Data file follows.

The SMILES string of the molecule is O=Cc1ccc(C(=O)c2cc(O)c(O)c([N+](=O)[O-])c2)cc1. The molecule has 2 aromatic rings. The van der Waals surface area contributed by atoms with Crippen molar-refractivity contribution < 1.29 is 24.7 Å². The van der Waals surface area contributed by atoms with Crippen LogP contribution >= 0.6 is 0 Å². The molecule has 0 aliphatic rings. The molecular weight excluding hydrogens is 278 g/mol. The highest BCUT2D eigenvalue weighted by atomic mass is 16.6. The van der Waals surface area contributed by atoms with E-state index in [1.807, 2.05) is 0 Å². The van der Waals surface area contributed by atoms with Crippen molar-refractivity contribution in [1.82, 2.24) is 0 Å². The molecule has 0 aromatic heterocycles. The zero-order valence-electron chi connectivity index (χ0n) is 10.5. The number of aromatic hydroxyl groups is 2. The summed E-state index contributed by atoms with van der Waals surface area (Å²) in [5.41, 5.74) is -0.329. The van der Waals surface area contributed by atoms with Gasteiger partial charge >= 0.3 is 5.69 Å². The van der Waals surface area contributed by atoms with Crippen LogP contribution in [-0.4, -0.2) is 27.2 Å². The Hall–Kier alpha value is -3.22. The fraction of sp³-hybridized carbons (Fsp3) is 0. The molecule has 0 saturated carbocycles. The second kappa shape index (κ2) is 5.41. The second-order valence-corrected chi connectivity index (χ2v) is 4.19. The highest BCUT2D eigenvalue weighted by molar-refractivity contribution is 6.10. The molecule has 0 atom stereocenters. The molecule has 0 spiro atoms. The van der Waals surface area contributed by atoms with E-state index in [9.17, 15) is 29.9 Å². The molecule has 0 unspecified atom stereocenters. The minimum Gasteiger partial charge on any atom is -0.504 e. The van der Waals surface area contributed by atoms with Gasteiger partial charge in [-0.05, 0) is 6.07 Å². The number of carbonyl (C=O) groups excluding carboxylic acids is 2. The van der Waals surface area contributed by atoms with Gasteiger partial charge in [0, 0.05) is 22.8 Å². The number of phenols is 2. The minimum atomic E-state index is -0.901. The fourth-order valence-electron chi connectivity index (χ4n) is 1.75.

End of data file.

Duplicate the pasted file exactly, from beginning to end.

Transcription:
The SMILES string of the molecule is O=Cc1ccc(C(=O)c2cc(O)c(O)c([N+](=O)[O-])c2)cc1. The molecule has 2 aromatic rings. The van der Waals surface area contributed by atoms with Crippen molar-refractivity contribution < 1.29 is 24.7 Å². The van der Waals surface area contributed by atoms with Crippen LogP contribution >= 0.6 is 0 Å². The molecule has 0 aliphatic rings. The molecular weight excluding hydrogens is 278 g/mol. The highest BCUT2D eigenvalue weighted by atomic mass is 16.6. The van der Waals surface area contributed by atoms with E-state index in [1.807, 2.05) is 0 Å². The van der Waals surface area contributed by atoms with Crippen molar-refractivity contribution in [1.82, 2.24) is 0 Å². The molecule has 0 aromatic heterocycles. The zero-order valence-electron chi connectivity index (χ0n) is 10.5. The number of aromatic hydroxyl groups is 2. The summed E-state index contributed by atoms with van der Waals surface area (Å²) in [5.41, 5.74) is -0.329. The van der Waals surface area contributed by atoms with Gasteiger partial charge >= 0.3 is 5.69 Å². The van der Waals surface area contributed by atoms with Crippen LogP contribution in [-0.4, -0.2) is 27.2 Å². The Hall–Kier alpha value is -3.22. The fraction of sp³-hybridized carbons (Fsp3) is 0. The molecule has 0 saturated carbocycles. The second kappa shape index (κ2) is 5.41. The second-order valence-corrected chi connectivity index (χ2v) is 4.19. The highest BCUT2D eigenvalue weighted by molar-refractivity contribution is 6.10. The molecule has 0 atom stereocenters. The molecule has 0 spiro atoms. The van der Waals surface area contributed by atoms with E-state index in [9.17, 15) is 29.9 Å². The molecule has 0 unspecified atom stereocenters. The minimum Gasteiger partial charge on any atom is -0.504 e. The van der Waals surface area contributed by atoms with Gasteiger partial charge in [-0.05, 0) is 6.07 Å². The number of carbonyl (C=O) groups excluding carboxylic acids is 2. The van der Waals surface area contributed by atoms with Gasteiger partial charge in [0, 0.05) is 22.8 Å². The number of phenols is 2. The minimum atomic E-state index is -0.901. The fourth-order valence-electron chi connectivity index (χ4n) is 1.75.